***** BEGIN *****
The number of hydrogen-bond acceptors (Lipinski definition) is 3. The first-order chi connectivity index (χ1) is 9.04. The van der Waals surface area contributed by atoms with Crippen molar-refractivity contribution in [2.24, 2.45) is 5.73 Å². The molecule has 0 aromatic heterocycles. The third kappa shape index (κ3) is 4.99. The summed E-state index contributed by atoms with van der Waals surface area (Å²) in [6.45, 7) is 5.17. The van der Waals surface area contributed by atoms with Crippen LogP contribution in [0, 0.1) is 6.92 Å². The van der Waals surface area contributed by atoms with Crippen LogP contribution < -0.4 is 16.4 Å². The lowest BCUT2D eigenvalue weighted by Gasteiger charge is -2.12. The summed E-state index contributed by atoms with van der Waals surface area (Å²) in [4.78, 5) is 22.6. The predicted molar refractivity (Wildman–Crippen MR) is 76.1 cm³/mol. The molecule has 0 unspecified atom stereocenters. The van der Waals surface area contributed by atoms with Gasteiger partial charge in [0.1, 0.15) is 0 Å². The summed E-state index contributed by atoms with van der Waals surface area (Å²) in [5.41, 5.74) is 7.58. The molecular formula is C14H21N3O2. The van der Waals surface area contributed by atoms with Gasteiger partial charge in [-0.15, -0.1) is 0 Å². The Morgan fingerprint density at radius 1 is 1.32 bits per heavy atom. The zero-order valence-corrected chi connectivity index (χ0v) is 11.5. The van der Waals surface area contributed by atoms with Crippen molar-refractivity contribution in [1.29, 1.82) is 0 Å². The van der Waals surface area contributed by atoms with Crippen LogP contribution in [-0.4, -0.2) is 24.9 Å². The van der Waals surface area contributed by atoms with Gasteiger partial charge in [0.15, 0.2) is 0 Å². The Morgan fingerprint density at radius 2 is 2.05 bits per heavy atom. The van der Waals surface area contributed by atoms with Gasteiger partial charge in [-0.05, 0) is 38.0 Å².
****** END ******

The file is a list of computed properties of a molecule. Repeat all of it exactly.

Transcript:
The number of hydrogen-bond acceptors (Lipinski definition) is 3. The first-order chi connectivity index (χ1) is 9.04. The van der Waals surface area contributed by atoms with Crippen molar-refractivity contribution in [2.24, 2.45) is 5.73 Å². The molecule has 0 aromatic heterocycles. The third kappa shape index (κ3) is 4.99. The summed E-state index contributed by atoms with van der Waals surface area (Å²) in [6.45, 7) is 5.17. The van der Waals surface area contributed by atoms with Crippen LogP contribution in [0, 0.1) is 6.92 Å². The van der Waals surface area contributed by atoms with Crippen LogP contribution < -0.4 is 16.4 Å². The lowest BCUT2D eigenvalue weighted by Gasteiger charge is -2.12. The summed E-state index contributed by atoms with van der Waals surface area (Å²) in [4.78, 5) is 22.6. The predicted molar refractivity (Wildman–Crippen MR) is 76.1 cm³/mol. The molecule has 0 unspecified atom stereocenters. The van der Waals surface area contributed by atoms with Gasteiger partial charge in [0.1, 0.15) is 0 Å². The summed E-state index contributed by atoms with van der Waals surface area (Å²) in [5.41, 5.74) is 7.58. The molecular formula is C14H21N3O2. The van der Waals surface area contributed by atoms with Gasteiger partial charge in [-0.15, -0.1) is 0 Å². The Morgan fingerprint density at radius 1 is 1.32 bits per heavy atom. The zero-order valence-corrected chi connectivity index (χ0v) is 11.5. The van der Waals surface area contributed by atoms with Crippen molar-refractivity contribution in [1.29, 1.82) is 0 Å². The van der Waals surface area contributed by atoms with Crippen LogP contribution in [-0.4, -0.2) is 24.9 Å². The van der Waals surface area contributed by atoms with Gasteiger partial charge in [0.15, 0.2) is 0 Å². The Morgan fingerprint density at radius 2 is 2.05 bits per heavy atom. The van der Waals surface area contributed by atoms with Gasteiger partial charge in [-0.05, 0) is 38.0 Å².